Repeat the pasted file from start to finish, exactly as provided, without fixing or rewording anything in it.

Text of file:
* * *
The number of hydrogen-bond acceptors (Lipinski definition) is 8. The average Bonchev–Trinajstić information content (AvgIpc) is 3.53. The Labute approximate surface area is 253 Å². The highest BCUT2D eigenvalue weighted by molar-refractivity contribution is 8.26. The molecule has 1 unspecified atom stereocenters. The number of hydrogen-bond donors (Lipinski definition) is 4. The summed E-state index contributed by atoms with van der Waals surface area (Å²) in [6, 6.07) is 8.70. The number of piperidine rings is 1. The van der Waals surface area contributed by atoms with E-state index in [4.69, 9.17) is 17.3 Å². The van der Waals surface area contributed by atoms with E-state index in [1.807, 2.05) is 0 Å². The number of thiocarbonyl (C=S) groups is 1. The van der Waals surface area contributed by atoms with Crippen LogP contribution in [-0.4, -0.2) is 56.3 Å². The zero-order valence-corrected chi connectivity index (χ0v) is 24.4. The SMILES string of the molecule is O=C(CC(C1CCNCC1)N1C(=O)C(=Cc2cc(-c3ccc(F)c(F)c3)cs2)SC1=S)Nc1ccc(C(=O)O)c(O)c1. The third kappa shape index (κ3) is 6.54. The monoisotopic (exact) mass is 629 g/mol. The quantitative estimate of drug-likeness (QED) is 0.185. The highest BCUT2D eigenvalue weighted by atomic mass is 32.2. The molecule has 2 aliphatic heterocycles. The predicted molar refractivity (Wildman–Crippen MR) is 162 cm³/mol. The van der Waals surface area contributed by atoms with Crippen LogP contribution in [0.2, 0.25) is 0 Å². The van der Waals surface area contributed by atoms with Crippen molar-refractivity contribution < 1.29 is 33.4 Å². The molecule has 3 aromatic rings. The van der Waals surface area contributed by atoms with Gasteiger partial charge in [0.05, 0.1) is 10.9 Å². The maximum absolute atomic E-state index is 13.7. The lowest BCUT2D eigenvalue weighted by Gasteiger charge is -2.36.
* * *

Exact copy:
The number of hydrogen-bond acceptors (Lipinski definition) is 8. The average Bonchev–Trinajstić information content (AvgIpc) is 3.53. The Labute approximate surface area is 253 Å². The highest BCUT2D eigenvalue weighted by molar-refractivity contribution is 8.26. The molecule has 1 unspecified atom stereocenters. The number of hydrogen-bond donors (Lipinski definition) is 4. The summed E-state index contributed by atoms with van der Waals surface area (Å²) in [6, 6.07) is 8.70. The number of piperidine rings is 1. The van der Waals surface area contributed by atoms with E-state index in [4.69, 9.17) is 17.3 Å². The van der Waals surface area contributed by atoms with E-state index in [1.807, 2.05) is 0 Å². The number of thiocarbonyl (C=S) groups is 1. The van der Waals surface area contributed by atoms with Crippen LogP contribution in [-0.4, -0.2) is 56.3 Å². The zero-order valence-corrected chi connectivity index (χ0v) is 24.4. The SMILES string of the molecule is O=C(CC(C1CCNCC1)N1C(=O)C(=Cc2cc(-c3ccc(F)c(F)c3)cs2)SC1=S)Nc1ccc(C(=O)O)c(O)c1. The third kappa shape index (κ3) is 6.54. The monoisotopic (exact) mass is 629 g/mol. The quantitative estimate of drug-likeness (QED) is 0.185. The highest BCUT2D eigenvalue weighted by atomic mass is 32.2. The molecule has 2 aliphatic heterocycles. The predicted molar refractivity (Wildman–Crippen MR) is 162 cm³/mol. The van der Waals surface area contributed by atoms with Crippen LogP contribution in [0.2, 0.25) is 0 Å². The van der Waals surface area contributed by atoms with Crippen molar-refractivity contribution < 1.29 is 33.4 Å². The molecule has 3 aromatic rings. The van der Waals surface area contributed by atoms with Gasteiger partial charge in [0.05, 0.1) is 10.9 Å². The maximum absolute atomic E-state index is 13.7. The lowest BCUT2D eigenvalue weighted by Gasteiger charge is -2.36.